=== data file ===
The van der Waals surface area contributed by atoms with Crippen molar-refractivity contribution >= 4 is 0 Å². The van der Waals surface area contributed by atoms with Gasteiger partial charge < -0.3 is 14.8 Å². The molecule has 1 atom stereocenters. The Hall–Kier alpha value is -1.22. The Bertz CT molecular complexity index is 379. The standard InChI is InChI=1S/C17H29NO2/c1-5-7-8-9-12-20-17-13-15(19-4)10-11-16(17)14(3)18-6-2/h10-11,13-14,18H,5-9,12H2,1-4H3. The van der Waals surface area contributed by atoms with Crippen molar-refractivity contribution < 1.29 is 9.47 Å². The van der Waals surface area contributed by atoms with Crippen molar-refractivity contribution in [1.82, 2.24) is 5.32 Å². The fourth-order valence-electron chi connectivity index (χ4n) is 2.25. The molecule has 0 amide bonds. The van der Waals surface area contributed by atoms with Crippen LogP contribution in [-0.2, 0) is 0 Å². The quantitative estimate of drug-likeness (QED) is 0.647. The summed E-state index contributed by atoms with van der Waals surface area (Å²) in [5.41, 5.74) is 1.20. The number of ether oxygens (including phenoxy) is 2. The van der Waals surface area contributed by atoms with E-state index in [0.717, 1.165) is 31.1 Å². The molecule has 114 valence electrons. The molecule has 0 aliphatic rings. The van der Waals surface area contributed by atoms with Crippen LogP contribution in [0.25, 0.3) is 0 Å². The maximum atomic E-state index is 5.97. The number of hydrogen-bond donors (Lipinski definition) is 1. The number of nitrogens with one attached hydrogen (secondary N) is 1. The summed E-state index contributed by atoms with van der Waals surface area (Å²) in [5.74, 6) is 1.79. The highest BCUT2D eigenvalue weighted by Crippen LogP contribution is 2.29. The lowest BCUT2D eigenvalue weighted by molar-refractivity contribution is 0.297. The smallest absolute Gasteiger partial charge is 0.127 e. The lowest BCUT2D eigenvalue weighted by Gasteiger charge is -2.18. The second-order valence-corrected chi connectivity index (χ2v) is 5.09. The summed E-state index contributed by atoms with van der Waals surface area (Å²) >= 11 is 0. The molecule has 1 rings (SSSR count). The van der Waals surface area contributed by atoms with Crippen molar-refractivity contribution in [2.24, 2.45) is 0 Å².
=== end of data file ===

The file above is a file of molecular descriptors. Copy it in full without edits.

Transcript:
The van der Waals surface area contributed by atoms with Crippen molar-refractivity contribution >= 4 is 0 Å². The van der Waals surface area contributed by atoms with Gasteiger partial charge < -0.3 is 14.8 Å². The molecule has 1 atom stereocenters. The Hall–Kier alpha value is -1.22. The Bertz CT molecular complexity index is 379. The standard InChI is InChI=1S/C17H29NO2/c1-5-7-8-9-12-20-17-13-15(19-4)10-11-16(17)14(3)18-6-2/h10-11,13-14,18H,5-9,12H2,1-4H3. The van der Waals surface area contributed by atoms with Crippen molar-refractivity contribution < 1.29 is 9.47 Å². The van der Waals surface area contributed by atoms with Crippen molar-refractivity contribution in [1.82, 2.24) is 5.32 Å². The fourth-order valence-electron chi connectivity index (χ4n) is 2.25. The molecule has 0 amide bonds. The van der Waals surface area contributed by atoms with Crippen LogP contribution in [-0.2, 0) is 0 Å². The quantitative estimate of drug-likeness (QED) is 0.647. The summed E-state index contributed by atoms with van der Waals surface area (Å²) in [5.41, 5.74) is 1.20. The number of ether oxygens (including phenoxy) is 2. The van der Waals surface area contributed by atoms with E-state index in [0.717, 1.165) is 31.1 Å². The molecule has 114 valence electrons. The molecule has 0 aliphatic rings. The van der Waals surface area contributed by atoms with Crippen LogP contribution in [0.25, 0.3) is 0 Å². The maximum atomic E-state index is 5.97. The number of hydrogen-bond donors (Lipinski definition) is 1. The number of nitrogens with one attached hydrogen (secondary N) is 1. The summed E-state index contributed by atoms with van der Waals surface area (Å²) in [5.74, 6) is 1.79. The highest BCUT2D eigenvalue weighted by Crippen LogP contribution is 2.29. The lowest BCUT2D eigenvalue weighted by molar-refractivity contribution is 0.297. The smallest absolute Gasteiger partial charge is 0.127 e. The lowest BCUT2D eigenvalue weighted by Gasteiger charge is -2.18. The second-order valence-corrected chi connectivity index (χ2v) is 5.09. The summed E-state index contributed by atoms with van der Waals surface area (Å²) >= 11 is 0. The molecule has 1 rings (SSSR count). The van der Waals surface area contributed by atoms with Crippen molar-refractivity contribution in [2.24, 2.45) is 0 Å².